The Second Version

23/10/10

Indirect Experience

In this post I'm going to write something critical of Americans in general. Just because I feel like it.

Americans as a rule do not have much first-hand experience of life in other countries. That is because there's enough variety of geography, climate and ways of life in the States that those who are not already xenophiles can have enough for a lifetime. But this condition of ignorance does not stop them from pontificating on how people in other countries should live their lives.

First-hand experience of another country means living there with the common people and among them, doing (more or less) what they do and (more or less) how they do it. Which is not an exhortation to “go native”; more like what is called full immersion in a different place and culture.

Experience of life in a foreign country is not visiting for a short time as tourists; that may at best give a superficial idea. Barely that, if as a tourist one does not venture much out of tourist villages or nice hotels.

Neither is being there as a member of armed forces stationed in a base (there are exceptions, tho). They spend most of the time among themselves and when they venture out is to get drunk and chase tails; the conflicts between foreign military personnel and civilians living around the bases have a long story.

But Americans still do pontificate about other countries. Europeans do that, too, but the difference is that Americans feel compelled to give their opinion loudly and anytime, whether requested or not.

When they do not have direct experience but still want to talk, they resort to indirect experience – often, books written by someone who has been there, in those faraway lands. Which in itself is not a bad thing, because knowledge recorded in writing is definitely positive. But as usual that can be taken to unhealthy extremes.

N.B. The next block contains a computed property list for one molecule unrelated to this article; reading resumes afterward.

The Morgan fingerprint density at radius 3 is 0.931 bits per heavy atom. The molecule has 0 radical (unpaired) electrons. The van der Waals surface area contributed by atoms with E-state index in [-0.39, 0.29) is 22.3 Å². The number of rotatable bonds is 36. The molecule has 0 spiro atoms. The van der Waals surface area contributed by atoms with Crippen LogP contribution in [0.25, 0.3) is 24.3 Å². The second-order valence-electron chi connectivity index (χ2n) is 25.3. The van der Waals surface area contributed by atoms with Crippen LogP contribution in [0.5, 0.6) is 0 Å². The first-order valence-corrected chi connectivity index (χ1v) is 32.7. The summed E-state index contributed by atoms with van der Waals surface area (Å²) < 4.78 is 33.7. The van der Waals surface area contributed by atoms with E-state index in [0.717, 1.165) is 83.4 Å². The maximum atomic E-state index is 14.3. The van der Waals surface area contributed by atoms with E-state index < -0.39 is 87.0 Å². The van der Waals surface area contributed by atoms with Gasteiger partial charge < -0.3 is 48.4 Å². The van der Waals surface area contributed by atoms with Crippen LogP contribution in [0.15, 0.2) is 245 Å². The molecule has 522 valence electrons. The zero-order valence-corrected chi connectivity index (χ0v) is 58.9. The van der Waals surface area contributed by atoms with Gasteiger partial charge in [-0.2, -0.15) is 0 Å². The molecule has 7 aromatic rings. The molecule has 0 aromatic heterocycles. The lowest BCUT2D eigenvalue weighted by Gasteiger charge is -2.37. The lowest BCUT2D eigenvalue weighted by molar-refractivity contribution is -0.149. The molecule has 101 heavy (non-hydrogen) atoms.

Even with the best intentions, an author cannot report every single thing, the smallest aspects and finest nuances of Life Elsewhere. Also for mere space reasons, because a 1000-page tome is not exactly handy, if you catch my drift.

Many authors, instead, have their own biases and narratives, and are prone to gloss over what does not agree with the narrative while insisting on what does. Some authors are even propagandists, and you know what it means.

I have already written about my dislike for Mark Stein, even if I think that a lot of what he writes seems true. But he depicts Europe as newly-medieval third world of misery and sufferance. Yet that is not the situation I observed with my very eyes in Europe. Maybe I have just been very lucky, but I doubt.

However, without direct experience to act as a reality check, it happens that many in the Sates think that Mark Stein(1) is 100% correct. And when I, in some online discussion, observe that things are not exactly like that, I get irritated replies like “Have you read Mark Stein?”. My retort should be that yes, I have read at least the condensed form you so kindly provided, but I found it not corresponding to observable reality.

Direct experience versus indirect experience, you see.

In any case, I have been avoiding discussion of that type for a long time now, because they go exactly nowhere and more often that not end in verbal brawling and insults.

(1) It's not a personal matter, just an author I am familiar with.

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